3 Approaches to making Exercise FINALLY stick!

Ever noticed how health and fitness magazines will tell you the "5 best exercises for sculpted abs"


"The secrets to gaining an inch in your arms in just 6 weeks"

These types of statements actually only end up displaying 2 things:

  • The 'secrets' are still exactly the same bullshit as they were in the 60's when the first muscle magazines came out

  • These companies actually have NO IDEA what the people reading them are actually struggling with

Sure, "15 Kettlebell Workouts that help you torch fat" SOUNDS great...

But the reality is that the idea of sweating away like a pig, trying to figure out what the hell you're meant to be doing with this awkward round object in a crowded gym resisting the urge to puke isn't really that appealing.

Unless you're a gym-rat who already loves going it's likely that none of these things really speak to you and your current situation.

So if you're struggling to actually get into the gym to start with then try one of these 3 approaches to inject a little more activity into your life and tap into the only 'secret' that's really out there.

Exercise is the actual fountain of youth.


I remember when I first started coaching I gave everyone the advice of 'start with just 1-2 sessions a week and build from there'.

Now whilst this might be a strategy that is appropriate for some, as I've become more experienced I've realized that for many this simply doesn't give them enough opportunity to make exercise a habit.

In 'Atomic Habits' by James Clear he talks about "mastering the art of showing up". This is simply getting in the rhythm of doing something.

In order to build habits we have to give ourselves ample opportunity to practice something. Any act of mastery requires this type of high-frequency approach.

It's why things like the '100 Squat Challenge' have somehow managed to get people off their sofa and performing an action as boring as body-weight squatting every day for a month.

Lately, I've begun programming sessions for clients that last no longer than 10 minutes that they do 5-6 times per week. The goal is to never miss more than 1 day in a row.


I'm gonna start with a disclaimer...


I imagine you already probably know this, but using calories burned during exercise as a proxy for how much food you can eat is a lose-lose scenario. Exercise is far more than just the calories burnt, no trackers are particularly accurate at gauging calories burnt, and many poor relationships with food will have started with doing this.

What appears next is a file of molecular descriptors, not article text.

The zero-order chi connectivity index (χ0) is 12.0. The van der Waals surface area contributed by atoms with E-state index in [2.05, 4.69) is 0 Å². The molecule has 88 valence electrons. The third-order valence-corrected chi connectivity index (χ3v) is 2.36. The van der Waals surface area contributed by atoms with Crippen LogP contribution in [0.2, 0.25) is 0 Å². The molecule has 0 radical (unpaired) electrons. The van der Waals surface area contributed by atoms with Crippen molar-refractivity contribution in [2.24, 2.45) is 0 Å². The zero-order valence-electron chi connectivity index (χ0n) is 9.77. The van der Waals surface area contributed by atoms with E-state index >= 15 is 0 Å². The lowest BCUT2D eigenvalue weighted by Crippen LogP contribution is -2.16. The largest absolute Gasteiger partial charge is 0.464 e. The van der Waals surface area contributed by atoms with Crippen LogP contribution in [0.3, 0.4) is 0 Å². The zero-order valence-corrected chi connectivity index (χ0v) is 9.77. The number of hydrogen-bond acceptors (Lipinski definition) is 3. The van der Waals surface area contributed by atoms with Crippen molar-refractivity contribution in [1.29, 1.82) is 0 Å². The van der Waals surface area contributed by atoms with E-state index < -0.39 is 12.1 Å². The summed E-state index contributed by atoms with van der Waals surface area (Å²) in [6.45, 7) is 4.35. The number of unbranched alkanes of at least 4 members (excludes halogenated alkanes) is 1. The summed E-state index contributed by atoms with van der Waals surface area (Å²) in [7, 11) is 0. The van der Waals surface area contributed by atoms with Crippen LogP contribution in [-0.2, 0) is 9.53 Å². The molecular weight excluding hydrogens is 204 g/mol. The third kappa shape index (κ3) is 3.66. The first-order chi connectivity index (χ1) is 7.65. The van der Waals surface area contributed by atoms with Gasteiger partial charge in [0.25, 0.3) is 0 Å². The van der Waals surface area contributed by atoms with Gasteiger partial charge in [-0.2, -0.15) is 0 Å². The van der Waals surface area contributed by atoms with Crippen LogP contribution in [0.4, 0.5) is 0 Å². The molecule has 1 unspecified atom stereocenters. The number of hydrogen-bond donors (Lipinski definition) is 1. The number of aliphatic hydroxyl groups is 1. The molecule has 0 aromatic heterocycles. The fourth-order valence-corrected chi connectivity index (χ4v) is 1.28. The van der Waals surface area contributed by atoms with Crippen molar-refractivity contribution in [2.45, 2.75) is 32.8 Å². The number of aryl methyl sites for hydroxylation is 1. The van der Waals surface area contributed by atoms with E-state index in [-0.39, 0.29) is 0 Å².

So what could you use as a reward for taking some time to look after yourself each week?

Obviously depends on what floats your boat, but here are a few I've used in the past as rewards:

  • Buy a book I've been wanting to read if I managed a good week of training

  • Go out and play some golf on a Thursday afternoon only if I've got my Tuesday and Wednesday sessions in

  • Buy myself some new clothes at the end of a training block

These are some approaches myself and clients have used to make the action more desirable:

  • Listen to a favorite album/podcast during training

  • Train with a friend to make training more sociable

  • Drink a Squash you love the taste of instead of just plain water

  • Have some nice trainers that you only use for the gym

It could be something large or it could be something tiny, as long as it's enough of a reward to get you to carry out the action itself it'll work.


One of the biggest reasons 1-2-1 coaching works so well is because it means someone has made not only a financial investment but also included someone else who is now invested in their journey.

Nobody likes to feel like they've wasted something.

It doesn't need to be coaching in particular, but it does need to be enough of a commitment to make you feel uncomfortable about the idea of not using it.

If the money doesn't mean much to you then do something else that you know will provide you with that accountability or discomfort from not doing what you said you would.

Make a bet with a friend, tell your social media feed, sign up for a group program.

Whilst these kind of extrinsic motivators are not something you want to rely on long-term, they are certainly useful at the start to get you moving in the right direction until you make 'being an exerciser' part of your identity.

Hopefully you'll be able to see utility in some of these strategies for your current situation, and if the idea of coaching is something you think could benefit you then give me a shout at and I'd love to have a chat over what support I can offer.

18 views0 comments